There have been numerous education initiatives proposed, adopted, and later left on the side of the road during my teaching and administrative career. Initiatives involve ideas, programs and techniques that often are created, analyzed, and deemed viable options by the individuals farthest away from the students who will be impacted.
Teachers are sometimes selected to serve on steering committees which will make recommendations to administrators. However, administration has the option of accepting such suggestions or discarding them and making a completely independent decision. Unfortunately, many initiatives are chosen not on the basis of student success, but upon financial savings instead.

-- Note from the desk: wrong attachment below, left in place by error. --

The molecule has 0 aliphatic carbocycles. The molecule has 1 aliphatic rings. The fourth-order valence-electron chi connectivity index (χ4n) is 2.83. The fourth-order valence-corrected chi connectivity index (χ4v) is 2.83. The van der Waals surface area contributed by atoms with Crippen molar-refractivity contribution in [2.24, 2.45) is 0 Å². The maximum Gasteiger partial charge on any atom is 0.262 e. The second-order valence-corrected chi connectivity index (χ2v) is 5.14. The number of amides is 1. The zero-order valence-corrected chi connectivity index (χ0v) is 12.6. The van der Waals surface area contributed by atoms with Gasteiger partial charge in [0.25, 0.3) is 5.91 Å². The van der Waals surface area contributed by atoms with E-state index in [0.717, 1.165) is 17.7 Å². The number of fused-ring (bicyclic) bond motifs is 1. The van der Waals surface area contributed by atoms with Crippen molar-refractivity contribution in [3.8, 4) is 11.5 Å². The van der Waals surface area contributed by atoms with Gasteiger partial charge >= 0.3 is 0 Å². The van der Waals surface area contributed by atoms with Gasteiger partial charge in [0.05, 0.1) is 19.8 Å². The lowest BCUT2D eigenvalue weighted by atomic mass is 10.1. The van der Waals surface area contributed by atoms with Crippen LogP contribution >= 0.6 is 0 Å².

And many of the teaching strategies that follow are misguided, failing not only students but their teachers as well.
When I started first grade in 1965, I was already a good reader. Despite the fact that my parents had little money, they provided my siblings and me with books and plenty of one-on-one support in learning how to read those books on our own.
I entered school, and my love for reading was instantly extinguished. There was a heavy emphasis on phonics - in sounding out the letters of every word before we could read the stories in our readers. Phonics is an extremely important piece of the reading process, but I was already far ahead of my classmates, and I did not need the constant drill. Differentiation for all students had yet to become a buzz word, much less a highly-regarded practice in American schools....